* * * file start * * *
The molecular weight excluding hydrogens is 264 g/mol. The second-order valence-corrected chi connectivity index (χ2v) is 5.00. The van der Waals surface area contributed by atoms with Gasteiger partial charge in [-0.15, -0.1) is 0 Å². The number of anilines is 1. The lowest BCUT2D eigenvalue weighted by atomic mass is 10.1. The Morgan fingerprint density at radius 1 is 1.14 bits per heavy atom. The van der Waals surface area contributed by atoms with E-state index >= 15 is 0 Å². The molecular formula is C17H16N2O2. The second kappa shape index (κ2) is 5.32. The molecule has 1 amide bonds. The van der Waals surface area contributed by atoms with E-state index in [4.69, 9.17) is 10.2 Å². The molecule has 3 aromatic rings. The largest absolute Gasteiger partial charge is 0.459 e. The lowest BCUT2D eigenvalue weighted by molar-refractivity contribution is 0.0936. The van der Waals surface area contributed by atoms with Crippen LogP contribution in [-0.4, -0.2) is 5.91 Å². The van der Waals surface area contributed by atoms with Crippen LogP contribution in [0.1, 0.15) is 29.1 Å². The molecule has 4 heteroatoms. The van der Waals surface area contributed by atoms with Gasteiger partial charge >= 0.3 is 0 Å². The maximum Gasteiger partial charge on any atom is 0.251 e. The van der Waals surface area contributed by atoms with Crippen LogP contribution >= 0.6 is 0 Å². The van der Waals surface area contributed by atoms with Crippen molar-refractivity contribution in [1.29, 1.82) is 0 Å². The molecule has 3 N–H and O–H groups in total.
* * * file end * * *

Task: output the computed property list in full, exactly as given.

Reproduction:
The molecular weight excluding hydrogens is 264 g/mol. The second-order valence-corrected chi connectivity index (χ2v) is 5.00. The van der Waals surface area contributed by atoms with Gasteiger partial charge in [-0.15, -0.1) is 0 Å². The number of anilines is 1. The lowest BCUT2D eigenvalue weighted by atomic mass is 10.1. The Morgan fingerprint density at radius 1 is 1.14 bits per heavy atom. The van der Waals surface area contributed by atoms with E-state index >= 15 is 0 Å². The molecular formula is C17H16N2O2. The second kappa shape index (κ2) is 5.32. The molecule has 1 amide bonds. The van der Waals surface area contributed by atoms with E-state index in [4.69, 9.17) is 10.2 Å². The molecule has 3 aromatic rings. The largest absolute Gasteiger partial charge is 0.459 e. The lowest BCUT2D eigenvalue weighted by molar-refractivity contribution is 0.0936. The van der Waals surface area contributed by atoms with Crippen LogP contribution in [-0.4, -0.2) is 5.91 Å². The van der Waals surface area contributed by atoms with Crippen LogP contribution in [0.1, 0.15) is 29.1 Å². The molecule has 4 heteroatoms. The van der Waals surface area contributed by atoms with Gasteiger partial charge >= 0.3 is 0 Å². The maximum Gasteiger partial charge on any atom is 0.251 e. The van der Waals surface area contributed by atoms with Crippen LogP contribution >= 0.6 is 0 Å². The van der Waals surface area contributed by atoms with Crippen molar-refractivity contribution in [1.29, 1.82) is 0 Å². The molecule has 3 N–H and O–H groups in total.